Once you establish your goal time, figure out an average mile time to set an appropriate pace. Most marathon runners finish a mile every 10 minutes. The average mile time for men is between 9 and 11 minutes. Women average a mile every 10 to 12 minutes.

Slow down your pace on most training days. You can add on 30 seconds to 2 minutes per mile. On any given day, your pace may depend on your energy and stress levels, the weather, and the terrain.

Other issues that may pop up include joint pain, headaches, and digestive issues. Take all of these into consideration, and adjust your speed accordingly.

While marathons are more about stamina than speed, there are a few ways to improve your pace.

Vary your workouts

Preparation is the most important part of a marathon. It involves more than simply running long distances.

In addition to following a marathon training plan, include moderate aerobic activities, such as water aerobics, cycling, and brisk walking.

Develop strength and power

Build muscular strength with weightlifting, resistance band exercises, and bodyweight training.

To increase your flexibility, add in some gentle stretching, yoga, or tai chi. Aerobic exercises that build strength include circuit training, dancing, and martial arts.

Take note of progress

Record your activity in a journal to keep track of your improvement. Include daily notes, and record your running times every 6 weeks. Adjust your goals accordingly.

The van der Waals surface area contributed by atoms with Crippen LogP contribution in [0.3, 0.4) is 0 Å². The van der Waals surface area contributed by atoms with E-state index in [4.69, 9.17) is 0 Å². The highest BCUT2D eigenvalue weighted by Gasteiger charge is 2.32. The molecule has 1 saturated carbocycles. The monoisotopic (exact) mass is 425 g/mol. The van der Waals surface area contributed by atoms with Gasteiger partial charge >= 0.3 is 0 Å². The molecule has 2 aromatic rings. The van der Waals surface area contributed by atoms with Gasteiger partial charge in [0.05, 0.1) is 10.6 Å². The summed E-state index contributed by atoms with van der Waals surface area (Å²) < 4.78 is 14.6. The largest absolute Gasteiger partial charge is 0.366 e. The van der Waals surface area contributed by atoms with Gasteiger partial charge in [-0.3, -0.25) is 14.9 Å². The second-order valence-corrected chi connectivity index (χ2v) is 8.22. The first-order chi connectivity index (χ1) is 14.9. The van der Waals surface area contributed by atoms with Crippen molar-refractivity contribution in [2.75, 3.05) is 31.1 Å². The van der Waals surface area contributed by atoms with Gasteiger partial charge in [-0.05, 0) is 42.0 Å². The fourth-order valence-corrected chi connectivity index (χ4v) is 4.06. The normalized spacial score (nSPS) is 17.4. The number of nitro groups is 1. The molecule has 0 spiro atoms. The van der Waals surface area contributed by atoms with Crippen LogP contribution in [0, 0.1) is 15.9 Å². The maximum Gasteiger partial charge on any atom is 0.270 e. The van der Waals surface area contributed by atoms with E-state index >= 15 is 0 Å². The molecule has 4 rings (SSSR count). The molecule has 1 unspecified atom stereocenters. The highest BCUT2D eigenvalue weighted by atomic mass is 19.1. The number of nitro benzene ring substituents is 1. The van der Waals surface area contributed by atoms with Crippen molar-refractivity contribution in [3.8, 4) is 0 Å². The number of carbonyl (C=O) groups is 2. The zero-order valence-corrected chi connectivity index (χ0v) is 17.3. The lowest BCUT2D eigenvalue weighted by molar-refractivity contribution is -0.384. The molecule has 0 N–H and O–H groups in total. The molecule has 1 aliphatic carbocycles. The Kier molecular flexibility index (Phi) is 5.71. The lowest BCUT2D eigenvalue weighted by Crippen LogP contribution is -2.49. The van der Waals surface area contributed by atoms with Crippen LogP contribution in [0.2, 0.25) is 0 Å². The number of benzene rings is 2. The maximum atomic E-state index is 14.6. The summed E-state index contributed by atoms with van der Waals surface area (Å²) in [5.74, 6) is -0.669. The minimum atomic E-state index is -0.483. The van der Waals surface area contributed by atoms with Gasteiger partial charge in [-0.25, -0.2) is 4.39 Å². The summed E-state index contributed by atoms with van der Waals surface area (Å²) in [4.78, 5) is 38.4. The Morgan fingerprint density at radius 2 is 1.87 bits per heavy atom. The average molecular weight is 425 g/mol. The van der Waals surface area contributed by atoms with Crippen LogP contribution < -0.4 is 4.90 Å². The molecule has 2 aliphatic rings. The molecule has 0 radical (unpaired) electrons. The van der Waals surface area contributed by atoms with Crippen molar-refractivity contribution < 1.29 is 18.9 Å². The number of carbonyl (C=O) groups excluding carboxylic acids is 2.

If it’s possible, get feedback from your doctor, personal trainer, or friend in the know.

Run for endurance

To build endurance, include one longer run each week. Have a recovery week every so often with a run that’s a few miles shorter than your longest run. Include at least one full day of rest each week to allow your body to recover.

Find a group

Talk to friends or search online for a running group, or create your own. Get together for a running session at least once per week. This builds motivation and camaraderie. Plus, you can share tips and feedback.

Incorporate mindfulness and relaxation

Learn to be more mindful and relaxed in all of your activities. Make techniques such as progressive muscular relaxation, yoga nidra, and centering meditation a part of your daily schedule. Allow for plenty of sleep each night.

Take time to have a massage, get acupuncture, or simply take a relaxing bath. These habits may help you release muscle tension and lower your heart and breathing rate, which can improve your overall performance.